• In order to align senior management interest with that of the Group and to encourage key employee retention, the board extended the use of the Group’s Long Term Incentive Plan to key members of senior management in April 2018.

The board will continue to develop its governance processes in the coming year.

John Booth


28 September 2018

Corporate governance compliance

Application by Maintel as at 28 September 2018

The directors have elected to report the Company’s corporate governance compliance against the QCA Corporate Governance Code (“the Code”) issued by the Quoted Companies Alliance in April 2018.  The Chairman takes overall responsibility for compliance with the Code and justifying any divergence from it.

The Code notes that good corporate governance adds value to a company:

  • Good corporate governance creates shareholder value by improving performance, whilst reducing or mitigating the risks that a company faces as it seeks to create sustainable growth over the medium to long-term.
  • Companies join public markets to access capital, to benefit from the kite mark of being a well regulated, transparent, communicative and financially sound organisation, to facilitate employee motivation and involvement, to drive investment and to effect acquisitions and mergers. Without trust, there will be no appetite from shareholders to invest further or remain shareholders. As trust increases, so the cost of capital is reduced.

The Code notes that compliance disclosures may be made in the Company’s Annual Report, on its website, or both.  Where disclosure has been made in the Company’s 2017 Annual Report (found here), cross-reference is made to it in this report.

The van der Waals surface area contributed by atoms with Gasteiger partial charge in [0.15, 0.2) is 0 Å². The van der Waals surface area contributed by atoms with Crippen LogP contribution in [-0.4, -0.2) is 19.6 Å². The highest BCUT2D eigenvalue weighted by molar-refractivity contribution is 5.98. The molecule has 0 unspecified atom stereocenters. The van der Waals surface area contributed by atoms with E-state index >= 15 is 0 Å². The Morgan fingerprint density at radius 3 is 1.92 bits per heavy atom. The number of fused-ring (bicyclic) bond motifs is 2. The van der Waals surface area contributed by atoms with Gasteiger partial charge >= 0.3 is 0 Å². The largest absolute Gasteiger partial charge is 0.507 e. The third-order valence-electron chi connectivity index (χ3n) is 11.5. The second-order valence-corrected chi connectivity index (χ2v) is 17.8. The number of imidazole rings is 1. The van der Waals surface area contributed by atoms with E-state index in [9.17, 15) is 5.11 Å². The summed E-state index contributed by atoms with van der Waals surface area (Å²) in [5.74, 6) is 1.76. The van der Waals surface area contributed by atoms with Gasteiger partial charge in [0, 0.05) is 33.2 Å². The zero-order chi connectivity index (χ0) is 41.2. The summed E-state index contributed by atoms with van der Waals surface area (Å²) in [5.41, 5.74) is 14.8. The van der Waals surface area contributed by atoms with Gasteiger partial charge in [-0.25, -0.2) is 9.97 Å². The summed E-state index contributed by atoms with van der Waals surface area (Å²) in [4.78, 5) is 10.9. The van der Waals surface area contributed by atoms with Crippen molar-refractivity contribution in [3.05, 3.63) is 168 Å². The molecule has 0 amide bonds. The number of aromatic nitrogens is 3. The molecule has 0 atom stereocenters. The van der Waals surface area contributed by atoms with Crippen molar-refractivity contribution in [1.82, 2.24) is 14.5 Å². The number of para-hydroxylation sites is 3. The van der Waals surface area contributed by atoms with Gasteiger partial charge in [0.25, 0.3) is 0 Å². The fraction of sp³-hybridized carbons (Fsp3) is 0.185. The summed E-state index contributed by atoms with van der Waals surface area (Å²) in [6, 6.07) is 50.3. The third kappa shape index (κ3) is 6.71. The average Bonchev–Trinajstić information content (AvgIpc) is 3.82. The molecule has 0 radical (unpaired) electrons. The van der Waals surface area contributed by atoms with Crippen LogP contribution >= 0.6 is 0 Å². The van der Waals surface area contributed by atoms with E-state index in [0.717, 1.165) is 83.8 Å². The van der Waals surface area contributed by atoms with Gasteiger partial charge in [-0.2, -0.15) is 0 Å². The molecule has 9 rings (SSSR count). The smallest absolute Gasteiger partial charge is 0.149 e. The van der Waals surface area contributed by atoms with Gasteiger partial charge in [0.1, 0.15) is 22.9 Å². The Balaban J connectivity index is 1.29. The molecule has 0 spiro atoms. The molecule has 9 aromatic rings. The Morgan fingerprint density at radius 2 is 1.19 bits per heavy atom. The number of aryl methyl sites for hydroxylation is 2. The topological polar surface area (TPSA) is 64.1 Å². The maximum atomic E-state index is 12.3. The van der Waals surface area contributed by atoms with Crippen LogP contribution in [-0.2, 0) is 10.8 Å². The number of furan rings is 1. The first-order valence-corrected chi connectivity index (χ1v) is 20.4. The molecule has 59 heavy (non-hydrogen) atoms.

The board considers that Maintel complies fully with the provisions of the Code.

Adherence to the ten Principles of the Code

The ten Principles of the Code and the Company’s application of them are as follows:

1. Establish a strategy and business model which promote long-term value for shareholders

The Group’s strategy and business model are detailed in the Maintel Overview section of the 2017 Annual Report, in particular on pages 8 & 9, and derives primarily from the aggregation of directors’ and senior management assessment of the evolution of the Group’s key markets and how best to capitalise on that evolution.  It includes the People Strategy and Values.

The principal risks and uncertainties affecting the Group are shown under the Corporate Governance heading on pages 21-22, with the risk management process described on page 28.

2. Seek to understand and meet shareholder needs and expectations